“An Experienced driver could be caught out by the Porsche 911 – it’s one of the nearest things to a racing car, says Stirling Moss.” That’s the intro to an article from Harper’s & Queen, a 1975 copy of which I found in a local “retro” styled bistro in my locale. Here is the rest of the text.
“The motor car has come in for quite a lot of criticism of late, and the most recent charge to be levelled against it that it squanders precious energy at a time when we can least afford it. Maybe this is the reason for a profound change in many people’s whole attitude to motoring.
Aided by a steep increase in petrol prices and taxation, lower speed limits and other restrictions, driving a car is danger of become a mere duty rather than a pleasure, and a great deal of the sheer fun of using a car is in danger of becoming completely forgotten. Until you have the chance of making the acquaintance of car like the one I have been driving recently – the Porsche 911.
In some people’s eyes, a car like this is little short of wicked. It’s sleek, faster by far than most speed limits will allow, hideously expensive and yet it really makes no presence of wanting to carry more than two people in the most decadent luxury. In a world where the mass-produced, tiny-engine, frill-less utility car promises to take over completely, the Porsche already has an air of dated nostalgia about it, aided by the fact that it has used the same basic design and body-style now for more than ten more years.
A car like this is a real product of the engineer’s art. It has a sporty feel in every line, the kind of image which every manufacturer would love to give his cars, yet which is present on so very few – and it has something else too, a potential for filling those of us who stop and stare with an instant envy, a wistfulness that we are not part of the comfortable and privileged world to which it belongs….”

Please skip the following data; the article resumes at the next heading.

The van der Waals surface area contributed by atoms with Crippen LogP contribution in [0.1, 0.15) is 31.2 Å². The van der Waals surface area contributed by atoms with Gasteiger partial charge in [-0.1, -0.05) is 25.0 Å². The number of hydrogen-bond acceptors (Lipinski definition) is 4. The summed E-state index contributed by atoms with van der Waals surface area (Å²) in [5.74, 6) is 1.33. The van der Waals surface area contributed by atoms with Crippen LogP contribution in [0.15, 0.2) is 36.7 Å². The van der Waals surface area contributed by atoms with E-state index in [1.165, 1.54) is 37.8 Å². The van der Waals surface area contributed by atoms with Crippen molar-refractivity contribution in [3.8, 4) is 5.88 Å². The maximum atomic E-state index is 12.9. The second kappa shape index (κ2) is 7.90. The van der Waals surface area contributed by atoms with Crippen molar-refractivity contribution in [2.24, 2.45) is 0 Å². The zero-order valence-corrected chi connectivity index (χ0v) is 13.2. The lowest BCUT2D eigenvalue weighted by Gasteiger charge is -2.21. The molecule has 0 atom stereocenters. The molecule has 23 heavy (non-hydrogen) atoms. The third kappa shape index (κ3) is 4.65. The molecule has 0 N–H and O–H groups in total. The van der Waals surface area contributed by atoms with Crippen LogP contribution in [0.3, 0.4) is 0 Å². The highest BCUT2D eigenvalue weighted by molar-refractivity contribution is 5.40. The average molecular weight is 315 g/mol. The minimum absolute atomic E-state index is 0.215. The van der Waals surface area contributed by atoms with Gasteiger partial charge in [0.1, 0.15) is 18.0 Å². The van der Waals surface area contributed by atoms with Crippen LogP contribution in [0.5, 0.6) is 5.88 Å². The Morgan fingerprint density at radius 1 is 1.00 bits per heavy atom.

Part 2 comes soon. H&Q isn’t sold on my benighted gravel isthmus so I don’t know if they still have car reviews. How prevalent were car reviews in non-car magazines in those days? I can say that Homes and Gardens used to run car reviews in the 1980s, the kinds of cars that might have interested buyers of House and Gardens (estates, Land Rovers, cabriolets).
I recall a review of the Austin Montego which puts the reviews at 1984 onward. The editor titled it “Montego At Bay” for no very good reason other than there is a place called Montego Bay and the insertion of “at” makes it more like a headline than plain “Montego Bay” so readers would not mistake the article for a travel piece.
For those of you who are unfamiliar with House and Gardens, it presented images of country homes and aristocratic urban dwellings to inspire the rural home furnishings ambitions of the middle class. It was not be mistaken for Homes & Gardens which presented newer dwellings and furnishings further down the price scale (as in not antiques, not hand-made).
I regret the H&G magazines departed the family household on an annual basis so I can’t transcribe any for your delectation. The reviews might be as interested as that written here by the eminent Mr Moss.
As motor journalism has retreated from general interest magazines into its own cloistered, anoraked world I presume it has lost some of its variety. If you have to write for a general audience you must write in a more accessible style. I expect that the specialist magazines tolerate more jargon. Boiler-plate tends to escape the editor’s pruning shears. Mr Moss’ prose has a laid-back, spoken quality to it. Is that because he typed it up as he thought of it? What has word processsing done to the written language?
Our editor Simon A. Kearne has asked me to inform you that Garvey sherry is still in business. I was able to sample their fino last summer; Simon rates it but I considered it a bit ordinary. A regular bottle of La Guita is much better